CAPOEIRA (Ca-poh-eh-ra) is a form of martial art that combines self-defense with music and acrobatics. It was developed in Brazil over 400 years ago. The emerging school of thought is that Capoeira developed in the streets of Brazil after the Abolition of 1888 by those who were once slaves. These East and West Africans and native Brazilians could not find work because they were illiterate and only possessed skills related to slavery, so they spent their days loitering on the streets. Love of music united these cultures and it was not long before the roots of Capoeira were planted. Music inspired dancing, comraderie inspired play, aggression inspired self-defense.
At first glance, Capoeira looks like a choreographed dance between two people because it is played to music and the game is a seamless combination of circular movements. To those who train, Capoeira is a game of questions and answers, call and response. It is a dialogue between two players where movements such as kicks, esquivas, and floreios, represent the words of the language. The challenge lies not only in the ability to form fluid sentences with these movements, but to form them in such a way that they respond to the “sentences” being formed by your opponent.
The roda (pronounced HOH-dah) is a circle formed by capoeiristas and capoeira musical instruments, where every participant sings the typical songs and claps their hands following the music. Two capoeiristas enter the roda and play the game according to the style required by the musical instruments rhythm. The game finishes when one of the musicians holding a berimbau determine it, when one of the capoeiristas decide to leave or call the end of the game or when another capoeirista interrupts the game to start playing, either with one of the current players or with another capoeirista.
In a roda every cultural aspect of Capoeira is present, not only the martial side. Aerial acrobatics are common in a presentation roda, while not seen as often in a more serious one. Takedowns, on the other hand, are common in a serious roda but rarely seen in presentations.
The basic stance of Capoeira is the ginga. Everything originates from this movement. The ginga is a dynamic stance where one moves from a lunge position on one side, to a lunge position on the other side. The hands are used to maintain balance as well as protect the face from any hand strikes.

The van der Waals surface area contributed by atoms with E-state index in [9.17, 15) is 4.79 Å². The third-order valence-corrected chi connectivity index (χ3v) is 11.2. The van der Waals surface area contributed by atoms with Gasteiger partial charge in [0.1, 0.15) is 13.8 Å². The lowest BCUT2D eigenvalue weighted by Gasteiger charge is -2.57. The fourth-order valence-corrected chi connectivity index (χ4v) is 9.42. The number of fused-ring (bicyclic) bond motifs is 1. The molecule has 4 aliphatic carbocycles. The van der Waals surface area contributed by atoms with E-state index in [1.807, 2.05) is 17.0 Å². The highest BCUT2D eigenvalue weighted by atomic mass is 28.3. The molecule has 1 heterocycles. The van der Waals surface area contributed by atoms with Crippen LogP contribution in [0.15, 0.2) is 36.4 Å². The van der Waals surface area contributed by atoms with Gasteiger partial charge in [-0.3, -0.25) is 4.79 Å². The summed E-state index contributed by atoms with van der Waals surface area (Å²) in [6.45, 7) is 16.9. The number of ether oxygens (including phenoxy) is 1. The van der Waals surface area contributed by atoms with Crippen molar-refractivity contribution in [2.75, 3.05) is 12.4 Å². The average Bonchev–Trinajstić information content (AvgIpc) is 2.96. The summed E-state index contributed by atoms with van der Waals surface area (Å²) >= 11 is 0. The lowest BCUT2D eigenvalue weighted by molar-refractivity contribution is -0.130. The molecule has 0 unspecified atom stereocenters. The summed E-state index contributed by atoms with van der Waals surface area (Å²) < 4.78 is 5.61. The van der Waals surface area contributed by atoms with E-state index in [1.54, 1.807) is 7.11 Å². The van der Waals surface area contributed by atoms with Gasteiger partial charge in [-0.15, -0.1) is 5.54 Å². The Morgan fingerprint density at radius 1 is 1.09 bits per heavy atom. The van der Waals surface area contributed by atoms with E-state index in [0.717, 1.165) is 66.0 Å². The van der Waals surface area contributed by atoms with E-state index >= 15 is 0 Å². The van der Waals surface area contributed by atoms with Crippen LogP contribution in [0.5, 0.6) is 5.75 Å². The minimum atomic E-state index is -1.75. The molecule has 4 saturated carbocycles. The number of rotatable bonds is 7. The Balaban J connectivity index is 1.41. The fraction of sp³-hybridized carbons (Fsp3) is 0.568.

Unlike other martial arts, Capoeiristas use movements called esquivas to dodge kicks. Esquiva literally translates as “to dodge”. The main types of offensive movements are the round kicks and straight kicks. Round kicks are used more in the game of call and response where hard strikes are not necessarily the object of the game. Straight kicks are used as striking kicks when a friendly game of Capoeira evolves into a fight. The most common straight kick is the martelo. The martelo is not always used for hitting. It’s effectiveness can also be displayed during a friendly game of Capoeira where the kick is stopped just in front of the target to show that it could have hit.
The game of Capoeira is a dialogue of attacks and counterattacks, punctuated with floreiros. Floreios, or flourishes, are the acrobatic movements of the game. They are not used when the game turns into a fight. The beauty of Capoeira is that it flows from a flurry of kicks to awe-inspiring acrobatics back to a flurry of kicks, without missing a beat. More advanced Capoeiristas often use floreios to challenge each other in a can-you-do-this kind of game where they try to out-do each other with breath-taking acrobatics.
Movements are but one aspect of Capoeira. Music is as equally important to the game as the movements, if not more. The focal point of any game is the orchestra, which usually consists of five instruments: the atabaque (drum), three berimbaus (bow-shaped attached by a string loop to a gourd) and a pandeiro (tambourine). The berimbau dictates the type of game that is to be played through different toques or rhythms. Toque de Angola calls for a slow, strategic type of game whereas Regional de Bimba calls for a fast-paced more aggressive type of game. In order to advance to the higher levels of Capoeira, one must also become adept at playing each of the instruments as well as lead the roda (pronounced “Ho-Da”) in song. The roda is the circle in which the The songs are sung in Portuguese and are a source of energy for the roda. Through singing, the Capoeiristas who form the roda provide energy for the game that is being played within – energetic singing fuels the players and helps them to elevate their game. Playing Capoeira without the music would be like playing a hockey game without the fans.
Capoeira is more than a martial art. It is an art form that exercises the mind as well as the body. Capoeira encourages men to be graceful and fluid, and women to be strong, powerful and confident. As for the children, they are not taught the fighting aspects of Capoeira until they have matured and have developed a solid understanding of the cooperative game of call and response. Capoeira is the whole package – exercise for the mind, body and soul.
(Thanks to one of the founding Capoeira Camará students “SORRISO” for the above information and the amazing write-up!)